January 25, 2020
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The Bid For A Return Ticket

The new president of the Grand Old Party is ­making an energetic attempt to revive its fortunes

The Bid For A Return Ticket
Young Cong
Rahul Gandhi with Jyotiraditya Scindia
Photograph by Jitender Gupta
The Bid For A Return Ticket

Before Rahul Gandhi left for Bahrain on January 7, his house at 12 Tughlak Lane—the Congr­ess’s new power centre—was abuzz with activity. The party’s communication department members and some office-bearers were fine-tuning the strategy for poll-bound Karnataka. The new party president was insistent that they must learn from the Gujarat experience and strengthen booth management. The larger message was clear: Karnataka must be retained at any cost and the BJP denied an entry into the south through the state.

General secretary in-charge of Karnat­aka K.C. Venugopal was sent to the state, while Mallikarjun Kharge, leader of the Congress in the Lok Sabha, and former Union minister Veerappa Moily were asked to stay put in their respective constituencies. Shashi Tharoor, who leads the All India Professionals’ Congress, will also head for the state on return from Bahrain, where he is accompanying Rahul. Communication department con­venor Priyanka Chaturvedi, who has set up base in Bangalore, is learning Kannada and tweeting in the local language, trying to persuade “modern, liberal and progressive” people to join her team.

“We are getting a tremendous response from the people,” she tells Outlook. “Hundreds of youngsters and professionals want to join us. The aim is to get more voices to represent an  inclusive India, which the Siddaramaiah government stands for. While countering the opposition’s (BJP) lies, we have to ensure our narrative is right. The brief, to revamp the communication and get fresh voices, has come from the party president.” So, as a tit-for-tat social media fight rages betw­een CM Siddaramaiah and BJP’s star campaigner, UP CM Yogi Adityanath, Chaturvedi’s team comes up with #HoggappaYogi or “get lost Yogi”. The Congress, though, may find it easier said than done as Yogi is expected to campaigning in Karnataka extensively.

Of the eight states going to polls this year, Karnataka is the most crucial for both the Congress and the BJP—perhaps more for the Congress as it is the only big state besides Punjab under its control. In smaller Meghalaya and Mizoram, the inc­umbent Congress will have to fight off an aggressive and expansionist BJP this year. In the remaining poll-bound states, including Madhya Pradesh and Chhattisgarh, it will be a challenge to dislodge well-entrenched BJP governments. And, though the two rival parties have alternated in power in Rajasthan since 1993, wresting the state from the BJP may not be easy this time.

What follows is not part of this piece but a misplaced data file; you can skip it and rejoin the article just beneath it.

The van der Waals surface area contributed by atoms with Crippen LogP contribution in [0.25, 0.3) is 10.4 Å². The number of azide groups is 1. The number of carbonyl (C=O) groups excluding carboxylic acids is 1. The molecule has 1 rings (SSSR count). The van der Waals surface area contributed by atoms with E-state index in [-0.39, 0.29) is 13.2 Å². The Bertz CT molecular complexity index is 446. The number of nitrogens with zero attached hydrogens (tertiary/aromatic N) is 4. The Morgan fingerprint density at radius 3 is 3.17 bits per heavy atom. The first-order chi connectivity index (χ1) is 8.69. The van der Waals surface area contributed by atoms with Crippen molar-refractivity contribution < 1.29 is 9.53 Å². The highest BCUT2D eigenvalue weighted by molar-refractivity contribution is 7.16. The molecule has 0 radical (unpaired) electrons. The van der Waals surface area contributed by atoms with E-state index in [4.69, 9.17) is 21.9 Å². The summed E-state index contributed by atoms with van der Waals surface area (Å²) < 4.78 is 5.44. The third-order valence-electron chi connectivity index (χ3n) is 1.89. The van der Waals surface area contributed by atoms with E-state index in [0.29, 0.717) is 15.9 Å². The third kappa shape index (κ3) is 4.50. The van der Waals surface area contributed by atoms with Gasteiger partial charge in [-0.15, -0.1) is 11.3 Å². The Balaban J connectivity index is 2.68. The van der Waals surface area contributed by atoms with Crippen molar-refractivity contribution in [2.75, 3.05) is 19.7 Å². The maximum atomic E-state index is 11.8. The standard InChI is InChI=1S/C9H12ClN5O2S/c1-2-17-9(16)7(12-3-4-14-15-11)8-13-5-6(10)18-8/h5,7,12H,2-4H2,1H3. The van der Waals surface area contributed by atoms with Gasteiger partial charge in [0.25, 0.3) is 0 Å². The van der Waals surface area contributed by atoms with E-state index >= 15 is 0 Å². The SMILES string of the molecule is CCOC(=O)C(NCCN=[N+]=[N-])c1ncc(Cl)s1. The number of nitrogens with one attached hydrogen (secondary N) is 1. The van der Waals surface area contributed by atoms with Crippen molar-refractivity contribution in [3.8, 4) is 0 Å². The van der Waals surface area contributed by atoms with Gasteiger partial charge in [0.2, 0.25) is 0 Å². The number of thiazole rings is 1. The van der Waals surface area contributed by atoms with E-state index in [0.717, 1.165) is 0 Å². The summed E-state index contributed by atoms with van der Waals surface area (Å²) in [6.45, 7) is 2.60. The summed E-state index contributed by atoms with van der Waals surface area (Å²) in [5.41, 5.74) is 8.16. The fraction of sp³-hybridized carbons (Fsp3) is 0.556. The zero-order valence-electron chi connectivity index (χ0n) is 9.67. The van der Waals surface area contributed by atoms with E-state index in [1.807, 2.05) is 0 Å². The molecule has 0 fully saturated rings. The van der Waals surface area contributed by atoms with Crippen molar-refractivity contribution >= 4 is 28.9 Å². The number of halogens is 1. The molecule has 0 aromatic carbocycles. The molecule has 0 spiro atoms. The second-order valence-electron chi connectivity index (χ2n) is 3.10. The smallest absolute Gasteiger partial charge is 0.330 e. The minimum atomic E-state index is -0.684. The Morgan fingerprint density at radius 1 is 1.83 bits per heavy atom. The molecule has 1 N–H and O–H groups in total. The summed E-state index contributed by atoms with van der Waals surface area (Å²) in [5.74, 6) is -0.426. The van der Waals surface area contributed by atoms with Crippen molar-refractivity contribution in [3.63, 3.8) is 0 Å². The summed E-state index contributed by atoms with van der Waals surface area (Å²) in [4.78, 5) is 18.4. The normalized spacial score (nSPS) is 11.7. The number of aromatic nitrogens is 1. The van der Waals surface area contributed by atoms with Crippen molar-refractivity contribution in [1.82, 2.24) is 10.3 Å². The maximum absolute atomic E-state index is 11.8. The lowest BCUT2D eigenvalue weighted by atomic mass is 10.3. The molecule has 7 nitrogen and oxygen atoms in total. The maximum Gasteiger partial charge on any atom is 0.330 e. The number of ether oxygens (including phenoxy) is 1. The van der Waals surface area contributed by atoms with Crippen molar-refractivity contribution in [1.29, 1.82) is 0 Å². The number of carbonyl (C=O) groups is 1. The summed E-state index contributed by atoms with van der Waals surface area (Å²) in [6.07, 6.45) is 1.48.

Clearly, it’s a tough fight ahead, but the Gandhi scion seems to be up for it. “Rahul has flagged three major tasks: ramping up the communication emanating from the party; strengthening the outreach of party workers down to the booth-level, with nearly eight lakh workers roped in to work in the booth committees; ironing out internal differences to put up a united fight.” Rahul has also exhorted party leaders to attack the BJP by raising the issues of agrarian crisis, failure to create jobs and poor economic indicators.

Trade Pitch

Rahul Gandhi meets Indian business leaders in Bahrain

Photograph by PTI

Resolving internal differences is partic­ularly significant in Rajasthan and Mad­hya Pradesh, where the Congress has a number of CM aspirants. “This will be addressed sooner than later,” says a gene­ral secretary. “RG (Rahul) does not beli­eve in shaking things up. He likes making incremental changes to avoid dissidence.” Perhaps, that’s why he has retained the presidents of all the Pradesh Congress Committees (PCCs), with the following caveat: “unless some decision is taken to replace them”. The general secretary adds that some organisational changes may happen towards the end of the year, closer to when Rajasthan, Madhya Pradesh and Chhattisgarh go to polls.

According to a young Congress leader, retaining the old PCC presidents is Rahul’s way of showing trust in some of those whom he had personally appointed in 2014—for example, Arun Yadav (Madhya Pradesh), Sachin Pilot (Rajasthan), Bhupesh Baghel (Chha­ttisgarh) and Ashok Tanwar (Haryana). Baghel’s appointment, in fact, had been announced in a separate statement issued by general secretary Janardhan Dwivedi, which, according to an office-bearer, means “Baghel is not likely to be changed even closer to the elections”. “RG is trying to create a semblance of leadership in the state where none exists since Amit Jogi’s expulsion from the party in 2016,” he says. Two additional working PCC presidents have also been appointed for Chhattisgarh.